Mobile bird identification
Bird Field Guide

In winter the Wood Sandpiper has brownish-grey upperparts, larger feathers are edged with whitish-cream. The breast is brownish-grey streaked. It has a distinctive and pronounced pale eye stripe. It's underwing is pale in flight, an important feature when separating it from other sandpipers. Summer plumage is very similar but with bolder white edging on the back feathers and a slightly paler breast.

Wood Sandpiper 

Tringa glareola
Note the distinctive pale stripe and the upper feathers edged with whitish-cream.
Adult Male & Female
Thanks to:https://www.flickr.com/photos/dkeats/ (Modified)
Thanks to:http://commons.wikimedia.org/wiki/User:Alpsdake (Modified)
Wood Sandpiper identification
*Pale bold eye stripe

*Greyish-brown streaked breast with pale throat

White underside
Yellow legs legs
* key ID points
*Dark brown back, larger feathers edged cream, more defined in summer
Pale head
Wood Sandpipers underwing
Wood Sandpiper flying
*Light underwing
*Dark wings, white rump
Wood Sandpiper
Wood Sandpiper showing pale underwing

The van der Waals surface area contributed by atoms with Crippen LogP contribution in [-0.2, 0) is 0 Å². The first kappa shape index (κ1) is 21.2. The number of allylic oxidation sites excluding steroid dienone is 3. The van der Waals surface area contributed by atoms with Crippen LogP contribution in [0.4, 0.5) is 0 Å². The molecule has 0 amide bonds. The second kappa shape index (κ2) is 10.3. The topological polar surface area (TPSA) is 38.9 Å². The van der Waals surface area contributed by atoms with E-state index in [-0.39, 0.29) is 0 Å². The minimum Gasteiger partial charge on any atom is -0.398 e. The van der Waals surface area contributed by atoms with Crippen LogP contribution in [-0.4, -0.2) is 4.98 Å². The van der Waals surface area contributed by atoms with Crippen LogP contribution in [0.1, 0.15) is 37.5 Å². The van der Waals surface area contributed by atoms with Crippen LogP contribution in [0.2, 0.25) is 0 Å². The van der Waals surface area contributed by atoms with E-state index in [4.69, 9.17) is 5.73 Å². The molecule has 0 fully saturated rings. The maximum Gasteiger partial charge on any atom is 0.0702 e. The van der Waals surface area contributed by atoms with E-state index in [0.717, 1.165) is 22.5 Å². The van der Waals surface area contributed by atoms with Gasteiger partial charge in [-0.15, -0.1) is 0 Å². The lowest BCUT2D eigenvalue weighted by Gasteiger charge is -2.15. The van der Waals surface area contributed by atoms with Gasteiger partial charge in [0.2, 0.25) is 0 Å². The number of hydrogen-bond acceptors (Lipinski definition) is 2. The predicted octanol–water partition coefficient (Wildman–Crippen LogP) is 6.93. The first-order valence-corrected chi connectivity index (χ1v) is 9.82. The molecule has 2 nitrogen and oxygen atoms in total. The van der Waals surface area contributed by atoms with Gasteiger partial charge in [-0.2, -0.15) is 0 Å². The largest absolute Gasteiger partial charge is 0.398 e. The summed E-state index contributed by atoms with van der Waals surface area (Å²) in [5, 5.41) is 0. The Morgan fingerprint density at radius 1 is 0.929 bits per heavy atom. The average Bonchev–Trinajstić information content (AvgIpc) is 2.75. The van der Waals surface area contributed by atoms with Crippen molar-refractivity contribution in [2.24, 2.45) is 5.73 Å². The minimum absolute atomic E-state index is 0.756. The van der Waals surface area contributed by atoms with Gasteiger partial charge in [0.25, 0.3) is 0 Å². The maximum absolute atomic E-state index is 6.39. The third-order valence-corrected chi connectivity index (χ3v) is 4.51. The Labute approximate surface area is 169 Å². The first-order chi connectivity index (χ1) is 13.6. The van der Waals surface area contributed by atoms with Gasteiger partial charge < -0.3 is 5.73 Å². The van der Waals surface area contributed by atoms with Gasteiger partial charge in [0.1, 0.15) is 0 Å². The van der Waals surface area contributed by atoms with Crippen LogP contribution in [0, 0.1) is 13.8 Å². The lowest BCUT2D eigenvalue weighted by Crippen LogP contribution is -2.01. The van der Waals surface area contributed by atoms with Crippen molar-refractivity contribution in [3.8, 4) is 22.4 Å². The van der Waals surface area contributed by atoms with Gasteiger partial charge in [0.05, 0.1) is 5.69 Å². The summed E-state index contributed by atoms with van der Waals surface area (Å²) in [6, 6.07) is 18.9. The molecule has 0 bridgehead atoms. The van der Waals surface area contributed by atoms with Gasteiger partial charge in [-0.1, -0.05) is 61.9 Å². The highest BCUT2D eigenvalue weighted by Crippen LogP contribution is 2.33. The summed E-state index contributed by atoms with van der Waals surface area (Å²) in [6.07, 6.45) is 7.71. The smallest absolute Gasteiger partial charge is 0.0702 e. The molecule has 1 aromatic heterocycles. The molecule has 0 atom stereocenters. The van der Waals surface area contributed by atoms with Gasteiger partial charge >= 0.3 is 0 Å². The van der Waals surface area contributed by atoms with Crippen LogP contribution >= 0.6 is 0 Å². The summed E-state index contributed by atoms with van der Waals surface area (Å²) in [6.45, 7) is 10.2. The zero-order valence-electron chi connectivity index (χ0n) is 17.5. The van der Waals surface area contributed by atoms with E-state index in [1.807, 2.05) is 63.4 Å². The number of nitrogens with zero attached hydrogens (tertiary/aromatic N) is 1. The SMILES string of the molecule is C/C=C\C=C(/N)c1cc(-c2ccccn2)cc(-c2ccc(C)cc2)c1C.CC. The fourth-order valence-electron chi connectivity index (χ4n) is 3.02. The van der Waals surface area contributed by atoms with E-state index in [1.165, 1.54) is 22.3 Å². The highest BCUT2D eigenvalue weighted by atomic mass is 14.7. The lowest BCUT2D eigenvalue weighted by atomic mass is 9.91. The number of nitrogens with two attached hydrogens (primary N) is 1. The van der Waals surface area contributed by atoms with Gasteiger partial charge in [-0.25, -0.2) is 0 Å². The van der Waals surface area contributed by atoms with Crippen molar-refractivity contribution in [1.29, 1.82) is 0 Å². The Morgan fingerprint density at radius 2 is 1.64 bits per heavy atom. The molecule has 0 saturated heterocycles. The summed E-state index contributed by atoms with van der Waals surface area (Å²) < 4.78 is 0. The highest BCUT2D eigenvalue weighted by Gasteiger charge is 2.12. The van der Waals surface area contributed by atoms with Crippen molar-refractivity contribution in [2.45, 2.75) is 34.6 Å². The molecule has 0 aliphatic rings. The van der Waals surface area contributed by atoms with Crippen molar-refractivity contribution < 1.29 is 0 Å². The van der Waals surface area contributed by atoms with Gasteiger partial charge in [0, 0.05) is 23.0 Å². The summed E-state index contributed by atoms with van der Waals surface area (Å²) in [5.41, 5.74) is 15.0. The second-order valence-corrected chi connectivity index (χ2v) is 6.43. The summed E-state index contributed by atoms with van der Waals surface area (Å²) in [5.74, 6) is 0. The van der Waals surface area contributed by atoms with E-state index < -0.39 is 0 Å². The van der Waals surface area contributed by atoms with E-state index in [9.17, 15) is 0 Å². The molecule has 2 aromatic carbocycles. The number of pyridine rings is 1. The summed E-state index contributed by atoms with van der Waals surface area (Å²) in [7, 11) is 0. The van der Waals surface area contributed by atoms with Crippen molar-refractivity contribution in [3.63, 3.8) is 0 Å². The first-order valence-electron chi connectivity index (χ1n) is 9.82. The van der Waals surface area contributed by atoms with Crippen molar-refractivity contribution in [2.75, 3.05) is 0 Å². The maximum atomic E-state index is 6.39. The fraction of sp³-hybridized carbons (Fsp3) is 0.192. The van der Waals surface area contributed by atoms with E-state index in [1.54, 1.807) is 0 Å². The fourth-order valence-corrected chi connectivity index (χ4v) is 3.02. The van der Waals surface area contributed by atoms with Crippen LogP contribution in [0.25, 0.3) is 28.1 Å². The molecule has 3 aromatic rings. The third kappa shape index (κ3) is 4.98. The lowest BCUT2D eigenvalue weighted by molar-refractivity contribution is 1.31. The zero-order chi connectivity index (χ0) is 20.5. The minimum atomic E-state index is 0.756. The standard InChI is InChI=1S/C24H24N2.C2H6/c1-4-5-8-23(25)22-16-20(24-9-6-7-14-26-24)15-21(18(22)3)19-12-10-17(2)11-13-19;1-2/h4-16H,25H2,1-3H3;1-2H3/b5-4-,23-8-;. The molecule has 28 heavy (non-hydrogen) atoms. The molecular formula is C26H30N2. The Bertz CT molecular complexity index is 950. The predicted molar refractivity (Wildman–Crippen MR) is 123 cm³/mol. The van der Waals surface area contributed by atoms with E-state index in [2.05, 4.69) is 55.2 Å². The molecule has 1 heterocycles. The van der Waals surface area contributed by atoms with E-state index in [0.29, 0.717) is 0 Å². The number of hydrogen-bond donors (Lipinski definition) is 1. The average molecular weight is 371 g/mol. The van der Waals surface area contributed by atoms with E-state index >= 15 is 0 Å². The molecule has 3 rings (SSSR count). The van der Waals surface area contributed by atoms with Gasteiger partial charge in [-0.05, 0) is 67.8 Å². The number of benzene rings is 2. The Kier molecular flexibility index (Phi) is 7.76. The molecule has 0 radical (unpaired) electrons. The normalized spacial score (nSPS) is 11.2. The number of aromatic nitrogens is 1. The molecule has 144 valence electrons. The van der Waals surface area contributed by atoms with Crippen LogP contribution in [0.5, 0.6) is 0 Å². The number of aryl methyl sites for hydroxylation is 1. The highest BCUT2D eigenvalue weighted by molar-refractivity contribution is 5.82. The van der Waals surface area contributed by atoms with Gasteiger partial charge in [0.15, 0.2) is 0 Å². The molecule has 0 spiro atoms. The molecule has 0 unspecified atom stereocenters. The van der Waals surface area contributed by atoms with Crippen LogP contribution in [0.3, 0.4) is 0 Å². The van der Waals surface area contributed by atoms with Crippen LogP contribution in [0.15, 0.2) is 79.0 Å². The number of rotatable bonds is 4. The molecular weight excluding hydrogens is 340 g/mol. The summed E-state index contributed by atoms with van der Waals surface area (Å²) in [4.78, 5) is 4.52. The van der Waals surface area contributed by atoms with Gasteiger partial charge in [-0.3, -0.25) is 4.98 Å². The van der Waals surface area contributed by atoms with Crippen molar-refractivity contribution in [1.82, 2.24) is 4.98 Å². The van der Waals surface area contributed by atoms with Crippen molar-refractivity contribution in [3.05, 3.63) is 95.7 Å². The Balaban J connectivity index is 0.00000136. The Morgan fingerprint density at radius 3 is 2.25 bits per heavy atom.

Thanks to:https://www.flickr.com/photos/kclama/ (Modified)
The Wood Sandpiper has a pale underwing, an important feature when trying to distinguish it from other Sandpipers such as the Green Sandpiper, which has a dark underwing.
Wood Sandpiper calling.
Breeding distribution
Probably breeding
Confirmed to be breeding in this area
Confirmed breeding sites
Probably breeding
Breeding distribution of the Wood Sandpiper
General distribution:
A strongly migratory bird, nesting in Northern and Eastern Europe, wintering as far south as India and Africa. Some birds winter in central Europe. A rare breeder in the UK, most often seen as a passage migrant.
Habitat:
Breeds in a variety of freshwater habitats but mostly near muddy lagoons and pools.  On migration or when wintering, it can be found in similar habitats, but not on estuarine mud.
Notes:
The Wood Sandpiper is a freshwater wader usually nesting near trees and scrub, sometimes using abandoned song birds nests. Rarely seen on tidal waterways even on passage.
Order: Charadriiformes

Family: Scolopacidae

Genus:  Tringa

Species: T. ochropus
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